Kurpiński, Karol (1785–1857)

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Composer, conductor and journalist. Born 1785 in Włoszakowice near Leszno, he was initially taught music by his father Marcin, organist and capellmeister at the Sułkowskis’ court. In 1810, Karol moved to Warsaw where he took the post of conductor.

Enrolled as member of the Warsaw Royal Society of Friends of Learning in 1815, editor of Tygodnik Muzyczny weekly, the first-ever music periodical in Polish lands. In 1824–1840, he was Director of the National Theatre in Warsaw. Author of a total of twenty-two operas, including Dwie chatki [Two Huts] (1811); Jadwiga, królowa polska [Hedwig, the Polish Queen] (1814), Zabobon, czyli Krakowiacy i Górale [Superstition, or, the Cracovians and the Mountaineers] (1816); Zamek na Czorsztynie [The Castle of Czorsztyn] (1819).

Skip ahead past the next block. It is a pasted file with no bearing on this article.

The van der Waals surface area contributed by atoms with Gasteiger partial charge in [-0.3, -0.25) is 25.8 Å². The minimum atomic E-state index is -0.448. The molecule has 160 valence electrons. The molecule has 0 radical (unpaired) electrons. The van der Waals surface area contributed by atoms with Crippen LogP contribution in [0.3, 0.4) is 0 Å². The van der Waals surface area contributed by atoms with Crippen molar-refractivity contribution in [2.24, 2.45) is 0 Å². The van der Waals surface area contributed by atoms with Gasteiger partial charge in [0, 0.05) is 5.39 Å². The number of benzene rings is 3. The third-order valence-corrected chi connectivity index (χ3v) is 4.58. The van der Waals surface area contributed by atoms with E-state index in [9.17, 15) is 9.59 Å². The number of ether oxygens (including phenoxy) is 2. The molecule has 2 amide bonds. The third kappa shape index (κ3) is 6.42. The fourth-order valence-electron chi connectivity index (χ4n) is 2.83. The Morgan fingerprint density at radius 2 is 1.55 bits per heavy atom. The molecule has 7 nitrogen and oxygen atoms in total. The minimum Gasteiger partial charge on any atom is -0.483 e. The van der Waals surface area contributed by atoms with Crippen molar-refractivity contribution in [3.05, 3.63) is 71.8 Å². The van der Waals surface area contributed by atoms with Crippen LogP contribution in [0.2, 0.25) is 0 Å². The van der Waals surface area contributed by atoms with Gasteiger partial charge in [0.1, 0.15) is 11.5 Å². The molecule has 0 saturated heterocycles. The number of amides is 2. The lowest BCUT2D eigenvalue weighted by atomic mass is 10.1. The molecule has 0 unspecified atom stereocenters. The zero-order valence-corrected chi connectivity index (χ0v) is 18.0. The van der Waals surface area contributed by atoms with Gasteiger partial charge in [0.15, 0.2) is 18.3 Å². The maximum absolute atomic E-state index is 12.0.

Along with Józef Elsner, Kurpiński is considered to be a founding father of the Polish national opera. His oeuvre moreover includes symphonies, concerti, fugues, variations, dances and, primarily, patriotic songs, such as Mazur Chłopickiego, Marsz obozowy and Warszawianka. He died in 1857 in Warsaw and is buried at the Powązki Cemetery.

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